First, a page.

I tend to stand pretty strongly in that camp as well. I'll remember jingles but I've never felt compelled against my will to eat or buy anything. I watched plenty of TV as a kid and never felt compelled to buy everything I saw. I was a weird kid, but not super powered I'd say.

    America is a land of temptation and as democracy and capitalism spreads so will be the rest of the world. That's one of the reasons our culture is distrusted. We tend to allow persuasive and not always benign messages to go out and we even celebrate them on occasion. The Gov tries to counter with healthy messages but its an uphill battle when there isn't a profit to be made from it.

    Food is especially tricky because nutritional science is still a pretty divided field and not everyone reacts to the same food the same way. Making policy based on science that is somewhat nebulous is probably a bad idea. If folks can't figure out how to eat, well there isn't much hope for them I'm afraid.

    Eating is mostly cultural, if the US and other western countries want to stop pigging out and getting fat they need to sort out what the problems are and find solutions of a cultural nature.

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    Re: Is McDonald's advertising promoting harmful habits in children?

    Why is such a big deal made of obesity (no pun intended)? Fat is fun. Pigging out is fun. Having a Bic Mac, fries and a large coke is fun. Geez. Stop acting like a bunch of pussies. Americans are the most productive people on the planet. What more do you want? If we can be productive and fat, more power to us. The skinny French can't work more than 6 hours a day, 4 days a week. The average American works 12 hours a day, 6 days a week. Out fat asses are 3 times more productive than they are. This whole thing is about jealousy. The rest of the world is pissed because we work harder, play harder, and eat more. Think about this. America's favorite sport involves two teams of men, many of whom weigh over 300 pounds, ramming into each other. The Japanese, a fairly productive society, only has enough 300 pound fat men to offer single man bumping matches (sumo). Name another sport where well-conditioned athletes and rotund fat men compete on the same field and where the fat men are considered athletic equals. I don't condemn McDonalds, In N Out, or the Hometown Buffet. I salute these factories of American consumption. You want skinny children, move to Kenya.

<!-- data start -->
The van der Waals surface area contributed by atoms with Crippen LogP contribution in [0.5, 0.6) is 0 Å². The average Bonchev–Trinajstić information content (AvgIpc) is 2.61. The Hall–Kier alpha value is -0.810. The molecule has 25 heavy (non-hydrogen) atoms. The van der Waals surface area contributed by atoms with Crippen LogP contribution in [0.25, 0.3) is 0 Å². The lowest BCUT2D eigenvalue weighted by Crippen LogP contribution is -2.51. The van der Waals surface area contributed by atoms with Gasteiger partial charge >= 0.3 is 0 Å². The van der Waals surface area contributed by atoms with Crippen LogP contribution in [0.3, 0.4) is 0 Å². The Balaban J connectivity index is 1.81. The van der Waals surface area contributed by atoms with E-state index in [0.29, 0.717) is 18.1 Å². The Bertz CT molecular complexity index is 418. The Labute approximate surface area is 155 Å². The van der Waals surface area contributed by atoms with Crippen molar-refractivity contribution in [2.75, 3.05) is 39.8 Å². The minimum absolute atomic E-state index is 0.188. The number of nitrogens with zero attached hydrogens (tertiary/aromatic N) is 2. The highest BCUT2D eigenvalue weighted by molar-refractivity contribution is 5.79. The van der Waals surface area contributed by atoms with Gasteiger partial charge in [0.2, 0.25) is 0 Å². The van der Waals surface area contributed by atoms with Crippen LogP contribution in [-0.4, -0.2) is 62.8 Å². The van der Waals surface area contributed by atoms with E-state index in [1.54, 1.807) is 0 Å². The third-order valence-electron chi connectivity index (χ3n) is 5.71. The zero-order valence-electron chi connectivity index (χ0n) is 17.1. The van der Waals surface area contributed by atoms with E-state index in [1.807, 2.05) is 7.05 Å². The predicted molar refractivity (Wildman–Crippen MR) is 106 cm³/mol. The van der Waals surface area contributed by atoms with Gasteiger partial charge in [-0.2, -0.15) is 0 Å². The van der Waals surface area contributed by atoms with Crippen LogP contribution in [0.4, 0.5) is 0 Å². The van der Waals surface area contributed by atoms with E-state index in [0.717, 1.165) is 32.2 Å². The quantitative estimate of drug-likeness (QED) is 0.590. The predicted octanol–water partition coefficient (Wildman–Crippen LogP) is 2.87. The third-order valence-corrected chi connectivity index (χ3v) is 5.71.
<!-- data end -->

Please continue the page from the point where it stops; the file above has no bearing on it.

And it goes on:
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    Re: Is McDonald's advertising promoting harmful habits in children?

    Are you more productive than the chinese... Those little people can really work!
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    Re: Is McDonald's advertising promoting harmful habits in children?

    Quote Originally Posted by adamcakes View Post
    We all know McDonald's food is bad for you, and yes it can be eaten safely in moderation, but how does the ADVERTISING of McDonald's food affect children and their eating habits?
    It doesn't. McDonalds does not affect childrens eating habits - their parents change the childs eating habits by continually taking them to Macca's because they are too lazy to cook and the brat wants a Happy Meal.

    You can advertise Macca's all you like, but they arent the ones driving the kiddies to and from the store, and they are not the ones handing over the money for the kids burger meals.
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    Re: Is McDonald's advertising promoting harmful habits in children?

    Quote Originally Posted by Ibelsd View Post
    Why is such a big deal made of obesity (no pun intended)? Fat is fun. Pigging out is fun. Having a Bic Mac, fries and a large coke is fun. Geez. Stop acting like a bunch of pussies.